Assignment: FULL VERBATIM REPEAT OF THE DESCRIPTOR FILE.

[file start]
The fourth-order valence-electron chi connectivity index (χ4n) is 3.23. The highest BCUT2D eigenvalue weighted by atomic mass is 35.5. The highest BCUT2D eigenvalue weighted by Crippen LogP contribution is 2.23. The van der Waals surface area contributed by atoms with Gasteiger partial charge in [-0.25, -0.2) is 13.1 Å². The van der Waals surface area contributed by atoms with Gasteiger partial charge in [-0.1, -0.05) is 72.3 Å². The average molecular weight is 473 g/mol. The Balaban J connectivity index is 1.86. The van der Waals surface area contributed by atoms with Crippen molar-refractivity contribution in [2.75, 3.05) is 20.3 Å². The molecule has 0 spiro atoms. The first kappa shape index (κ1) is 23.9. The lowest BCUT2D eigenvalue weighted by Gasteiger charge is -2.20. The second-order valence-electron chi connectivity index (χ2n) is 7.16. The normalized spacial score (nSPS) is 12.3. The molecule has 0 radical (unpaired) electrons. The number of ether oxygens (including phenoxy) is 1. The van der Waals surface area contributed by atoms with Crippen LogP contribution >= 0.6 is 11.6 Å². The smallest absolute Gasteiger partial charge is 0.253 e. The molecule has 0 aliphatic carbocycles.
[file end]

The fourth-order valence-electron chi connectivity index (χ4n) is 3.23. The highest BCUT2D eigenvalue weighted by atomic mass is 35.5. The highest BCUT2D eigenvalue weighted by Crippen LogP contribution is 2.23. The van der Waals surface area contributed by atoms with Gasteiger partial charge in [-0.25, -0.2) is 13.1 Å². The van der Waals surface area contributed by atoms with Gasteiger partial charge in [-0.1, -0.05) is 72.3 Å². The average molecular weight is 473 g/mol. The Balaban J connectivity index is 1.86. The van der Waals surface area contributed by atoms with Crippen molar-refractivity contribution in [2.75, 3.05) is 20.3 Å². The molecule has 0 spiro atoms. The first kappa shape index (κ1) is 23.9. The lowest BCUT2D eigenvalue weighted by Gasteiger charge is -2.20. The second-order valence-electron chi connectivity index (χ2n) is 7.16. The normalized spacial score (nSPS) is 12.3. The molecule has 0 radical (unpaired) electrons. The number of ether oxygens (including phenoxy) is 1. The van der Waals surface area contributed by atoms with Crippen LogP contribution >= 0.6 is 11.6 Å². The smallest absolute Gasteiger partial charge is 0.253 e. The molecule has 0 aliphatic carbocycles.